This is because the effort for the implementation of e.g. safety mechanisms for hardware errors and also the entire effort for  processes and documentation is proportionally larger compared to the actual basic function. In a "normal project" only this basic function would be implemented.
  • The factors of course only apply to the functionally safe part of a project. Whenever possible the safety functions should be safely separated from the rest ("Isolation", "Freedom from Interference"), so that the effort does not accumulate over the whole product. Unless of course the whole product performs a safety function, e.g. a FADEC in aviation or a sensor for an automated driving function.

As mentioned, these factors are only suitable for an estimation "by rule of thumb". For a more accurate estimation of your concrete project we offer our estimation tools or contact us for a workshop.

What is the most important conclusion to be drawn from these figures, apart from their use in coarse estimates? KISS! ...Keep It Simple. Every feature multiplies in effort! Which can only be reduced by omitting as many unnecessary features as possible...

Andreas Stucki

Do you have other sources, numbers or experiences? Do you have additional questions? Do you have a different opinion? If so, email me  or comment your thoughts below!



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The references displayed as a table:

Quality Level

Practical Factor (see above) Factors acc. [1] Factors acc. [2] Factors acc. [2] Factors acc. [3] Factors acc. [3] Factors acc. [4] Factors acc. [4] Factors acc. [5]*** Factors acc. [5]
Factors acc. [5]                    
"Normal" Product Development Base: 1 Base: 1.0         Base: 1.0 Base: 2.0**    
Structured Development 3 3.2 Base: 1.0 Base: 3.0 Base: 1.0 Base: 2.5*        
Critical Development 5 4.4 1.2 3.6 := 3.0 * 1.2 2.0..2.9 5.0..7.3 := 2.5 * (2.0..2.9) 1.5..4.0 3.0..8.0 := 2.0 * 1.5..4.0 0.125..0.5 Base: 5.0 ^= 0.25****
Highly Critical Development 7 5.7 1.7 5.1:= 3.0 * 1.7 4.4..6.4 11..16 := 2.5 * (4.4..4.6) 5.0..10.0+ 5.0..20.0 := 2.0 * 5.0..10.0 0.4..2.5 8..50
:= 20 * 0.4..2.5

* Note that the base for [3] is CMMI level 2/3, a lower level than [1] , where level 3 is assumed; in [2] also level 2/ 3 is presumed, but the numbers are nearer at [1]. As a result, the steps to safety levels for [3] are probably too high. This has been corrected in the choice of this base.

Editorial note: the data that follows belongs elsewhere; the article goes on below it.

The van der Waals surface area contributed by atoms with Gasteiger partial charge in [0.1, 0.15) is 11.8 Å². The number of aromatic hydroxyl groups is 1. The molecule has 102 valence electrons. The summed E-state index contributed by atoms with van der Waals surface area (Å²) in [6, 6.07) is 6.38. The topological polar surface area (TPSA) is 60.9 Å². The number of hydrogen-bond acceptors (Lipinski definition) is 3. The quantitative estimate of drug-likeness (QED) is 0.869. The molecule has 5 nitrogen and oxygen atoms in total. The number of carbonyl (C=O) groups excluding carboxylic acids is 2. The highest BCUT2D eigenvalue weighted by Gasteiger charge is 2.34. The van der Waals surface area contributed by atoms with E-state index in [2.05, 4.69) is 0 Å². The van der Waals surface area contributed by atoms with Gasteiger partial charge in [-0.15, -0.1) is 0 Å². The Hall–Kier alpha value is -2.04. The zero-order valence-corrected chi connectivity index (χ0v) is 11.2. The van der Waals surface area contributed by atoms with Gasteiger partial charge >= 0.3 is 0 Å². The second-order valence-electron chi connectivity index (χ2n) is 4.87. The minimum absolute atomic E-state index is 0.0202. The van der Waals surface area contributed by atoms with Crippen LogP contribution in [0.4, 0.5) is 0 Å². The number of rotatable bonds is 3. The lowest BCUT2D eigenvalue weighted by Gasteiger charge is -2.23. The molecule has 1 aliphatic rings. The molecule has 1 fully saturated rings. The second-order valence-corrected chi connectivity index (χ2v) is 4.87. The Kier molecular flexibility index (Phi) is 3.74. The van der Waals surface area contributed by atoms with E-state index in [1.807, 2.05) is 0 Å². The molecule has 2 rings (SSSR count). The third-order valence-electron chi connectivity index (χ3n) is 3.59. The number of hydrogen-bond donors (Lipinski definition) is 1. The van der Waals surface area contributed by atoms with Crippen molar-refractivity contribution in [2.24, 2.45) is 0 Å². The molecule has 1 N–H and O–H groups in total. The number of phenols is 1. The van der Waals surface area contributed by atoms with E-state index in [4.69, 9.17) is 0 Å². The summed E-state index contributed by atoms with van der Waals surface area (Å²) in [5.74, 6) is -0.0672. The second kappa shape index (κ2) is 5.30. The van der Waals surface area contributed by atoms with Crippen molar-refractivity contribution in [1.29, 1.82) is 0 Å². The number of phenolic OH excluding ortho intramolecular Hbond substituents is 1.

** The basis was also adapted here, since "Functional System" in the context of the source (automotive) probably already has an aSPICE level.

*** Ph/ LOC

**** geometric mean

And the corresponding links:

[1] V. Hilderman: Calculate Critical Safety Cost Easy : (only effort, no tools cost included)

  • from "Basic Development" to "Requirements, Design, Test" to "Non-Certified Safety": plus 50% plus 50% plus 40% = 3.15
  • from "Non-Certified Safety" to "DAL-D/ ASIL-B": plus 40% = 1.4
  • from "DAL-D/ ASIL-B" to "DAL-B/ ASIL-D": plus 30% = 1.3

[2] V. Hilderman: DO-178C Cost versus Benefits :

  • from "DAL-E" to "DAL-D": plus 5% = 1.15
  • from "DAL-D" to "DAL-B": plus 35% plus 10% = 1.5

[3] Rockwell-Collins: Certification Cost Estimates for Future Communication Radio Platforms :

Refers to "industry established metrics" (p 26) and "industry averages" (p 27) of unknown source and to "Mentor Graphics" for hardware (p 27).

  • p 27: stating 75..150% more effort than Hilderman ("25..40%") for DO-178B, "presuming [..] CMMI Level 2 or 3 software engineering principles are used": from "Level 2/ 3" to "DAL-D": plus 100..190% = 2.0..2.9
  • p 29: from "DAL-D" to "DAL-B": plus 54% plus 43% = 2.2

[4] How the ISO 26262: 2018 Update Affects You: The Cost of ASIL Compliance :

"For example, to plan, execute, verify, and document compliance, the following effort multipliers could be considered:

Functional System : 1
ASIL A : 1.5x – 3x
ASIL B : 2x – 4x
ASIL C : 5x – 8x
ASIL D : 10x+"

[5] Cost of highly safety critical software

"DAL A: 3..12 SLOC/ day
DAL B: 8..20 SLOC/ day
DAL C: 15..40 SLOC/ day
DAL D: 25..64 SLOC/ day"

SLOC: Source Line Of Code

This yields for DAL A/ B: 0.4..2.5 LOC/ h and for DAL C/ D: 2..8 LOC/ h.

[6] Coverity: Risk Mitigation for DO-178C

"In typical cases, the cost of DO-178 certification can range from $25 to $100 per line of code—
that’s $2.5 million to $10 million for 100,000 lines of code!" (p 1) results at an hourly rate of 50 USD in: 0.5..2 LOC/ h.